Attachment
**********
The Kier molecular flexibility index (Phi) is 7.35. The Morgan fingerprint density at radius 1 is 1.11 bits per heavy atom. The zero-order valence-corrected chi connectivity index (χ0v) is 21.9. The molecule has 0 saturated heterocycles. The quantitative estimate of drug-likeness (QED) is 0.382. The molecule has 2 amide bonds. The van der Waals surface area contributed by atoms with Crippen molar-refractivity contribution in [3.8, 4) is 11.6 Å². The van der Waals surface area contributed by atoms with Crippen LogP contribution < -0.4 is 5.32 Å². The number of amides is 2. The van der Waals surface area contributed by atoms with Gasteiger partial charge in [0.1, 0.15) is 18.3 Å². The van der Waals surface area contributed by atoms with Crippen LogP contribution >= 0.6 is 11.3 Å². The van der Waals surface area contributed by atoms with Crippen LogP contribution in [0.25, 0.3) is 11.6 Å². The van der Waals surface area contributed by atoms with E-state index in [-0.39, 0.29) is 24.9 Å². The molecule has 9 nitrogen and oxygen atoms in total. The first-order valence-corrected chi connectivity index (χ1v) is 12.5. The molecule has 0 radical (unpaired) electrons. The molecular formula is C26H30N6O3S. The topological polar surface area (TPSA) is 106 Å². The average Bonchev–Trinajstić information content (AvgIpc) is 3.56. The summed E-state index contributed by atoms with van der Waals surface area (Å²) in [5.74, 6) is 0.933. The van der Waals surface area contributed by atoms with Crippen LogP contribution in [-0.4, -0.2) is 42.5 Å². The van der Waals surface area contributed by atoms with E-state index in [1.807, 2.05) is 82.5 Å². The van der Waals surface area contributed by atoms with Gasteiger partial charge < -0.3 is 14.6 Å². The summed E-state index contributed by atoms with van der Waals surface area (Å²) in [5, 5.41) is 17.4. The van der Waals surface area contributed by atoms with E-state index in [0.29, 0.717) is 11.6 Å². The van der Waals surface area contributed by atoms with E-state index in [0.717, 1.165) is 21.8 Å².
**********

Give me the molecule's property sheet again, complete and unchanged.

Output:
The Kier molecular flexibility index (Phi) is 7.35. The Morgan fingerprint density at radius 1 is 1.11 bits per heavy atom. The zero-order valence-corrected chi connectivity index (χ0v) is 21.9. The molecule has 0 saturated heterocycles. The quantitative estimate of drug-likeness (QED) is 0.382. The molecule has 2 amide bonds. The van der Waals surface area contributed by atoms with Crippen molar-refractivity contribution in [3.8, 4) is 11.6 Å². The van der Waals surface area contributed by atoms with Crippen LogP contribution < -0.4 is 5.32 Å². The number of amides is 2. The van der Waals surface area contributed by atoms with Gasteiger partial charge in [0.1, 0.15) is 18.3 Å². The van der Waals surface area contributed by atoms with Crippen LogP contribution >= 0.6 is 11.3 Å². The van der Waals surface area contributed by atoms with Crippen LogP contribution in [0.25, 0.3) is 11.6 Å². The van der Waals surface area contributed by atoms with E-state index in [-0.39, 0.29) is 24.9 Å². The molecule has 9 nitrogen and oxygen atoms in total. The first-order valence-corrected chi connectivity index (χ1v) is 12.5. The molecule has 0 radical (unpaired) electrons. The molecular formula is C26H30N6O3S. The topological polar surface area (TPSA) is 106 Å². The average Bonchev–Trinajstić information content (AvgIpc) is 3.56. The summed E-state index contributed by atoms with van der Waals surface area (Å²) in [5.74, 6) is 0.933. The van der Waals surface area contributed by atoms with Crippen LogP contribution in [-0.4, -0.2) is 42.5 Å². The van der Waals surface area contributed by atoms with E-state index in [1.807, 2.05) is 82.5 Å². The van der Waals surface area contributed by atoms with Gasteiger partial charge < -0.3 is 14.6 Å². The summed E-state index contributed by atoms with van der Waals surface area (Å²) in [5, 5.41) is 17.4. The van der Waals surface area contributed by atoms with E-state index in [0.29, 0.717) is 11.6 Å². The van der Waals surface area contributed by atoms with E-state index in [0.717, 1.165) is 21.8 Å².